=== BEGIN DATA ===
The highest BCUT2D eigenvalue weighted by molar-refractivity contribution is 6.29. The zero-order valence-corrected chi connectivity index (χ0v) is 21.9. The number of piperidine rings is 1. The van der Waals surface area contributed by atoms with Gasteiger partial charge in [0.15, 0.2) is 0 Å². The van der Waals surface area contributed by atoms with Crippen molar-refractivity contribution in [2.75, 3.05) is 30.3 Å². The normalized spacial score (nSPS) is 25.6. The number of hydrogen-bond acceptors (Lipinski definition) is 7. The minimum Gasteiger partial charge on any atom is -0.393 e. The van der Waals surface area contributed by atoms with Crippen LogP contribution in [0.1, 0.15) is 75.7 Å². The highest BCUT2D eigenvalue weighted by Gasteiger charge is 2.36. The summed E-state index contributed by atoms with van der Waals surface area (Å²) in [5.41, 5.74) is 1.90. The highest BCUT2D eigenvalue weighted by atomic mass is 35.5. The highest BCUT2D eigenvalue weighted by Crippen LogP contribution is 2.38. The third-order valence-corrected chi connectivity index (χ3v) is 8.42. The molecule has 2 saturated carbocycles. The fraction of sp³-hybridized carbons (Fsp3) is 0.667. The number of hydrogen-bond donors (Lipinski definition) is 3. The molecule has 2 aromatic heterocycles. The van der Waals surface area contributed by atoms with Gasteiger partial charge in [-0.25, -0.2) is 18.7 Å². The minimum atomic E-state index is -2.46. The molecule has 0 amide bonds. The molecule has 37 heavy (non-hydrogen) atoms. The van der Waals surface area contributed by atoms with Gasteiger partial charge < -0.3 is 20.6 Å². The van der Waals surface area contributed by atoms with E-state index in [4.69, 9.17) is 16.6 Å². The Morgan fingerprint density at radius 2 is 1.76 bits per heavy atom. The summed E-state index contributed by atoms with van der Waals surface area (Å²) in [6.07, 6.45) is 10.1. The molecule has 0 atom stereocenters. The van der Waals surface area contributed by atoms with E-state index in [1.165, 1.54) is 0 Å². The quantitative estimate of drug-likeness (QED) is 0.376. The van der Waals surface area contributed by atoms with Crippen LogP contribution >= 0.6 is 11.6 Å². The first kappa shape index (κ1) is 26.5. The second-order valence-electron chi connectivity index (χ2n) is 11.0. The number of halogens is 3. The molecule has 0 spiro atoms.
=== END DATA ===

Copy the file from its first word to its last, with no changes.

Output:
The highest BCUT2D eigenvalue weighted by molar-refractivity contribution is 6.29. The zero-order valence-corrected chi connectivity index (χ0v) is 21.9. The number of piperidine rings is 1. The van der Waals surface area contributed by atoms with Gasteiger partial charge in [0.15, 0.2) is 0 Å². The van der Waals surface area contributed by atoms with Crippen molar-refractivity contribution in [2.75, 3.05) is 30.3 Å². The normalized spacial score (nSPS) is 25.6. The number of hydrogen-bond acceptors (Lipinski definition) is 7. The minimum Gasteiger partial charge on any atom is -0.393 e. The van der Waals surface area contributed by atoms with Crippen LogP contribution in [0.1, 0.15) is 75.7 Å². The highest BCUT2D eigenvalue weighted by Gasteiger charge is 2.36. The summed E-state index contributed by atoms with van der Waals surface area (Å²) in [5.41, 5.74) is 1.90. The highest BCUT2D eigenvalue weighted by atomic mass is 35.5. The highest BCUT2D eigenvalue weighted by Crippen LogP contribution is 2.38. The third-order valence-corrected chi connectivity index (χ3v) is 8.42. The molecule has 2 saturated carbocycles. The fraction of sp³-hybridized carbons (Fsp3) is 0.667. The number of hydrogen-bond donors (Lipinski definition) is 3. The molecule has 2 aromatic heterocycles. The van der Waals surface area contributed by atoms with Gasteiger partial charge in [-0.25, -0.2) is 18.7 Å². The minimum atomic E-state index is -2.46. The molecule has 0 amide bonds. The molecule has 37 heavy (non-hydrogen) atoms. The van der Waals surface area contributed by atoms with Gasteiger partial charge < -0.3 is 20.6 Å². The van der Waals surface area contributed by atoms with E-state index in [4.69, 9.17) is 16.6 Å². The Morgan fingerprint density at radius 2 is 1.76 bits per heavy atom. The summed E-state index contributed by atoms with van der Waals surface area (Å²) in [6.07, 6.45) is 10.1. The molecule has 0 atom stereocenters. The van der Waals surface area contributed by atoms with E-state index in [1.165, 1.54) is 0 Å². The quantitative estimate of drug-likeness (QED) is 0.376. The van der Waals surface area contributed by atoms with Crippen LogP contribution >= 0.6 is 11.6 Å². The first kappa shape index (κ1) is 26.5. The second-order valence-electron chi connectivity index (χ2n) is 11.0. The number of halogens is 3. The molecule has 0 spiro atoms.